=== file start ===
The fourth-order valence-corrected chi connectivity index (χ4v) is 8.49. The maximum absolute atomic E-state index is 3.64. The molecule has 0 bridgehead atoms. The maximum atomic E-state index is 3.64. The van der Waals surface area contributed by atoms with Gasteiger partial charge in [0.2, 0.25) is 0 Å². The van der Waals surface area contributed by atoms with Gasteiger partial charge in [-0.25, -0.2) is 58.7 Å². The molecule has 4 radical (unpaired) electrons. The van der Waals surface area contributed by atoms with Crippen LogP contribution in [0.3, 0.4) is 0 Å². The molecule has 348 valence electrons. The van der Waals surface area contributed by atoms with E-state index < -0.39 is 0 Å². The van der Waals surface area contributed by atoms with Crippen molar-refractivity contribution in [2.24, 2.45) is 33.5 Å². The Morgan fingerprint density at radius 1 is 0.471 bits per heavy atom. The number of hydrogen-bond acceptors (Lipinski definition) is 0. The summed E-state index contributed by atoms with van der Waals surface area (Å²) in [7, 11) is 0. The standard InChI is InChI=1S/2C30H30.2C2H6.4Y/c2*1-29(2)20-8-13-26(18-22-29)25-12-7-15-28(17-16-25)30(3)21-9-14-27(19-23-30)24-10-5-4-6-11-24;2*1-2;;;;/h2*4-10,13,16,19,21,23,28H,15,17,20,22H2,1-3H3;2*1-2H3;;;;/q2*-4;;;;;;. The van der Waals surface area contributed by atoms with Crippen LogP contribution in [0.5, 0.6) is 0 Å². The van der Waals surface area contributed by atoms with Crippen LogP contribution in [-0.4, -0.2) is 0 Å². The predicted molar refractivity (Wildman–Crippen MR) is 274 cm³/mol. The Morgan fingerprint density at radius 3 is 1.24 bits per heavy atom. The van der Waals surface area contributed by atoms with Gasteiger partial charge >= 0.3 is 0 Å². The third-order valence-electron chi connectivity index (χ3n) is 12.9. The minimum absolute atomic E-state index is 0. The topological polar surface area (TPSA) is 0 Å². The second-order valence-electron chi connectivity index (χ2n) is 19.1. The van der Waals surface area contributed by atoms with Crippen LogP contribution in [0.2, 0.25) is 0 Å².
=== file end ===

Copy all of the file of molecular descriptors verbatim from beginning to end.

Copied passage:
The fourth-order valence-corrected chi connectivity index (χ4v) is 8.49. The maximum absolute atomic E-state index is 3.64. The molecule has 0 bridgehead atoms. The maximum atomic E-state index is 3.64. The van der Waals surface area contributed by atoms with Gasteiger partial charge in [0.2, 0.25) is 0 Å². The van der Waals surface area contributed by atoms with Gasteiger partial charge in [-0.25, -0.2) is 58.7 Å². The molecule has 4 radical (unpaired) electrons. The van der Waals surface area contributed by atoms with Crippen LogP contribution in [0.3, 0.4) is 0 Å². The molecule has 348 valence electrons. The van der Waals surface area contributed by atoms with E-state index < -0.39 is 0 Å². The van der Waals surface area contributed by atoms with Crippen molar-refractivity contribution in [2.24, 2.45) is 33.5 Å². The Morgan fingerprint density at radius 1 is 0.471 bits per heavy atom. The number of hydrogen-bond acceptors (Lipinski definition) is 0. The summed E-state index contributed by atoms with van der Waals surface area (Å²) in [7, 11) is 0. The standard InChI is InChI=1S/2C30H30.2C2H6.4Y/c2*1-29(2)20-8-13-26(18-22-29)25-12-7-15-28(17-16-25)30(3)21-9-14-27(19-23-30)24-10-5-4-6-11-24;2*1-2;;;;/h2*4-10,13,16,19,21,23,28H,15,17,20,22H2,1-3H3;2*1-2H3;;;;/q2*-4;;;;;;. The van der Waals surface area contributed by atoms with Crippen LogP contribution in [0.5, 0.6) is 0 Å². The van der Waals surface area contributed by atoms with Crippen LogP contribution in [-0.4, -0.2) is 0 Å². The predicted molar refractivity (Wildman–Crippen MR) is 274 cm³/mol. The Morgan fingerprint density at radius 3 is 1.24 bits per heavy atom. The van der Waals surface area contributed by atoms with Gasteiger partial charge >= 0.3 is 0 Å². The third-order valence-electron chi connectivity index (χ3n) is 12.9. The minimum absolute atomic E-state index is 0. The topological polar surface area (TPSA) is 0 Å². The second-order valence-electron chi connectivity index (χ2n) is 19.1. The van der Waals surface area contributed by atoms with Crippen LogP contribution in [0.2, 0.25) is 0 Å².